2018 was a complicated year for Chinese phone maker Huawei. In early 2018, FBI Director Chris Wray issued a warning against buying Huawei phones and technologies. The US government suspected that Huawei was spying on the US through its devices—something that Huawei vehemently denies. Despite this, however, Huawei managed to become the number 2 phone seller, after Samsung. The succeeding events after this triumph, has not gone well for Huawei. Britain has issued a statement that it will grant Huawei limited access to 5G infrastructure bound to roll out in 2021. Australia is more severe in its decision: it will ban the Chinese company completely in its 5G rollout. Facebook has followed suit by will stop letting Huawei preinstall its apps in their new models.
US companies take action
In May 2019, Google officially cut off Huawei from its apps and services like Gmail and Google Play. Likewise, technical support will no longer be provided. The situation is not as grim for Huawei phone users yet. The US Commerce Department issued a temporary general license that will allow Huawei to keep its existing networks and continue getting updates. Immediately after the issuance of the temporary general license, Google confirmed that it will keep existing phones and devices up to date and secure. However, models released after will not get the same treatment. So, Huawei phone users don’t need to go into panic mode just yet. But this is not sign to be relaxed yet because the license issued by the US Commerce Department is only temporary. It will expire on August 19, 2019. Google’s next move is not known yet. So, unless Huawei manages to smooth out this wrinkle, there is a chance that Huawei phones will be excluded completely from Google’s future updates. While Google apps will likely still be usable, they are bound to crash after a few missed updates.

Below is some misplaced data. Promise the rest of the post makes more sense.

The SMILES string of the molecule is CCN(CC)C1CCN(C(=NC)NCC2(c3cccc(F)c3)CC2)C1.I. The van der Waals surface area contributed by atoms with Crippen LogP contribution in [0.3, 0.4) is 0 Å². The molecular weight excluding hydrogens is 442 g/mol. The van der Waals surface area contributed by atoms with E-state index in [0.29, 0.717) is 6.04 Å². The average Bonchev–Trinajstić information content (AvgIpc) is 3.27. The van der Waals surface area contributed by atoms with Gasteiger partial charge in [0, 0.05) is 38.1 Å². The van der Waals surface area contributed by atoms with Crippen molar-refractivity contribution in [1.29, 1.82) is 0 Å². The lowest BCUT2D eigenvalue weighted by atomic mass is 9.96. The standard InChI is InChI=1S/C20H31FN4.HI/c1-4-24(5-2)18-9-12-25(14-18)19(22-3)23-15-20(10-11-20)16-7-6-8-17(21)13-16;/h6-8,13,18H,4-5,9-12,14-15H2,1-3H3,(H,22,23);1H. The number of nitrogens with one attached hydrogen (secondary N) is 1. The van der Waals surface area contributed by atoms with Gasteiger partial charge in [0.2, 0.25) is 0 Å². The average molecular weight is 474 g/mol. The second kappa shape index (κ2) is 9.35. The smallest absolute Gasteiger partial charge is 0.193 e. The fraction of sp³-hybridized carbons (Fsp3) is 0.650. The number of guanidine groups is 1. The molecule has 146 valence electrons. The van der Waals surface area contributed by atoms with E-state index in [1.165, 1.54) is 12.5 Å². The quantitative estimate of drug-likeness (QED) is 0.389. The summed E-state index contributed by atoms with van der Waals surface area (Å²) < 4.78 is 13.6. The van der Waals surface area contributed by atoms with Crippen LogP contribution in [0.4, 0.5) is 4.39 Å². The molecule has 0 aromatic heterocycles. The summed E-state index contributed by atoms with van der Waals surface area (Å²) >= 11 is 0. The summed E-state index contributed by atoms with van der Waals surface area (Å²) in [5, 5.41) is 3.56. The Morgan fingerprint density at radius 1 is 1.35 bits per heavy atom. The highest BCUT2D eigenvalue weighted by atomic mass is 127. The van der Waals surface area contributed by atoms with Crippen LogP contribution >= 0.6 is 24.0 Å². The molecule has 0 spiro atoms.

Facebook’s move is less drastic than Google’s, and not exactly something to be worried about. While Facebook has forbidden Huawei from preinstalling their apps, users can still download these apps later on.
The more serious jab at Huawei came from Wi-Fi Alliance and SD Association last May. Wi-Fi Alliance has restricted Huawei’s membership, which means that its participation will be greatly limited. For now, while the temporary general license is in effect, Huawei phones will have no trouble accessing wi-fi networks. However, there is no guarantee that this will continue once the temporary general license is lifted.
On the other hand, SD Association delisted Huawei from its website. As consequence, future Huawei phones and laptops will not be able to support SD or Micro SD cards. Experts have noted that this move will cost Huawei the opportunity to shape the future of such technologies.
What’s in store for users of Huawei?
At this point, it’s not clear how involved parties will play out the situation. Nevertheless, Huawei is preparing for either possibility. The Chinese tech giant has recently received the trademark for its own operating system called Hongmeng. Reports say that the OS is not yet ready. Huawei is also not keen on launching its own OS, and only plans to launch it should it not be able to use Android as well.
The Hongmeng OS is both good news and bad news for Huawei users. Previously, Blackberry and Microsoft phones failed to enter the smartphone market due to its inability to provide apps that the Android OS can. The same issue may hinder Huawei users should Android decide to exclude Huawei as well. On the bright side, Huawei promises to take care of their patrons through security updates and after-sales services.
For now, it’s too hard to predict the outcome of this phenomenon. Potential and current Huawei users are advised to stay put and wait until more definitive events and decisions take place.